An arm’s length from Carlisle 

9 January 2023


Television & Radio 1981 cover

From ‘Television & Radio 1981’, published by the Independent Broadcasting Authority

‘So that’s where Stranraer is! I hear the name every Saturday when they’re giving the football results … I didn’t think it was right on the edge of South West Scotland. It’s only 30-odd miles from Northern Ireland!’

Standing in the newsroom at Border’s Carlisle studios, Stranraer is about an arm’s length from Carlisle on the massive map on the wall. About the same arm’s length going the other way is Berwick-upon-Tweed. ‘You cover all the way to Berwick as well? How far south do you go?’

Using the same body scale of a six-foot-one Head of News, the southern extremity of Border’s region is just below the belt. From January 1982 the IBA has extended the area to just above the kneecaps. That adds another 75,000 possible viewers in South Lakeland and helps six-foot-one Heads of News to explain where the region extends.

You have to take a step to the left to put a finger on the Isle of Man.

Those are the sort of comments that come from people who have not seen Border’s news magazine programme Lookaround. Regular viewers know exactly where Stranraer, Whitehaven, Berwick, Selkirk and Kendal are on the map.

In its geographical extent, Border is the second largest of the ITV regions. But the population is the smallest on the mainland.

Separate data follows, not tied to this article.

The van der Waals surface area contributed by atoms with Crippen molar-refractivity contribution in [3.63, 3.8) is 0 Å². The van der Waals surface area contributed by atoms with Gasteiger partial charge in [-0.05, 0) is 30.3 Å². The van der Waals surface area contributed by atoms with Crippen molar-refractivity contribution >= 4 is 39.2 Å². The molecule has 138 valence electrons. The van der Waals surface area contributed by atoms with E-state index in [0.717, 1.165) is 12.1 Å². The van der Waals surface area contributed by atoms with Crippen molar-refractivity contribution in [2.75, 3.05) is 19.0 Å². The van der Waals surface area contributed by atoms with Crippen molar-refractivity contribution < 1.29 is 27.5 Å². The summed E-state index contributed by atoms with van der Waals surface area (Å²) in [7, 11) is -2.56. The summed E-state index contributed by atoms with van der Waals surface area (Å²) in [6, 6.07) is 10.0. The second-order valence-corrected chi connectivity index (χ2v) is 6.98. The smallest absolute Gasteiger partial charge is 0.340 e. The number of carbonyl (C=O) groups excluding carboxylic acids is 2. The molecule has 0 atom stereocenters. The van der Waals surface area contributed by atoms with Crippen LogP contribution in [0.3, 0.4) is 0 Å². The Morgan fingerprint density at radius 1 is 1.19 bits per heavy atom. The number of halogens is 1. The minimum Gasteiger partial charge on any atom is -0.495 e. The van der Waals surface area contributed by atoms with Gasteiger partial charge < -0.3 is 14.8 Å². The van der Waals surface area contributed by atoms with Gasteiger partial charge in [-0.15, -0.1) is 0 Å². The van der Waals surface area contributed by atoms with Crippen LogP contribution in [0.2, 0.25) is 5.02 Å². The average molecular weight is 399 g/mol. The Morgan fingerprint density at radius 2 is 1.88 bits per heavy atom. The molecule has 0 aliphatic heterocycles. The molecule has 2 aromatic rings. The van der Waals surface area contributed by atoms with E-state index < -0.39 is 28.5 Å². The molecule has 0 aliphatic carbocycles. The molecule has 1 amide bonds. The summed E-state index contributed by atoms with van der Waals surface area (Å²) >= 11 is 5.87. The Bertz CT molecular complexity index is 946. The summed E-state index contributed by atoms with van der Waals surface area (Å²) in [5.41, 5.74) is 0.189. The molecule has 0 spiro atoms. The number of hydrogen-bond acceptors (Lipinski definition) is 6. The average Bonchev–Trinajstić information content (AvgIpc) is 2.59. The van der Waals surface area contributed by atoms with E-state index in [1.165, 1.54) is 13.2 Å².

Border is 20 years old in 1981 and during its life the company’s local programmes have moulded together a region that would otherwise remain on the edges of adjacent ITV stations.

A man in a striped shirt on the telephone

Ken De Vonald, Editor and Producer of the Lookaround programme.

Of course, having such a large area to cover brings its problems. The miles to cover, on roads crying out for upgrading, means careful planning when the newsroom commits its two sound film units. To help cover the region, Border uses six freelance/stringer cameramen who live and work around the vast area. A web of freelance and contract journalists in towns and villages in the region send in the daily news and feature ideas. And all the time the producer, two news assistants and five reporter/presenters are searching for material to fill the five-nights-a-week Lookaround programme, which has consistently attracted large and loyal audiences.

The local identity of a TV station cannot be judged only on its early evening local programme. Each Friday at 10.30 p.m. Border opts out of the network and produces a series of half-hour programmes from the region. They range from Your MP, which brings two of the area’s ten MPs together to talk about current issues in Parliament, to the sports programme which highlights popular and minority sports. There are also the half-hour film documentaries which reflect life within the region. As a spin-off, many of these programmes are shown nationally in the About Britain series.

In addition to current affairs and documentaries series, Border is recognised for its light entertainment programmes like the Mr. and Mrs. quiz and Look Who’s Talking, both of which are networked.

So, after 20 years Border has made a slot for itself, not only with the people who live within the region but with the ITV network. Who knows? Given time, maybe everybody will know where Stranraer is on the map.


A smiling man with a microphone crouches in front of two workers

Michael Lucas, one of the Lookaround reporters, interviewing on a local building site.


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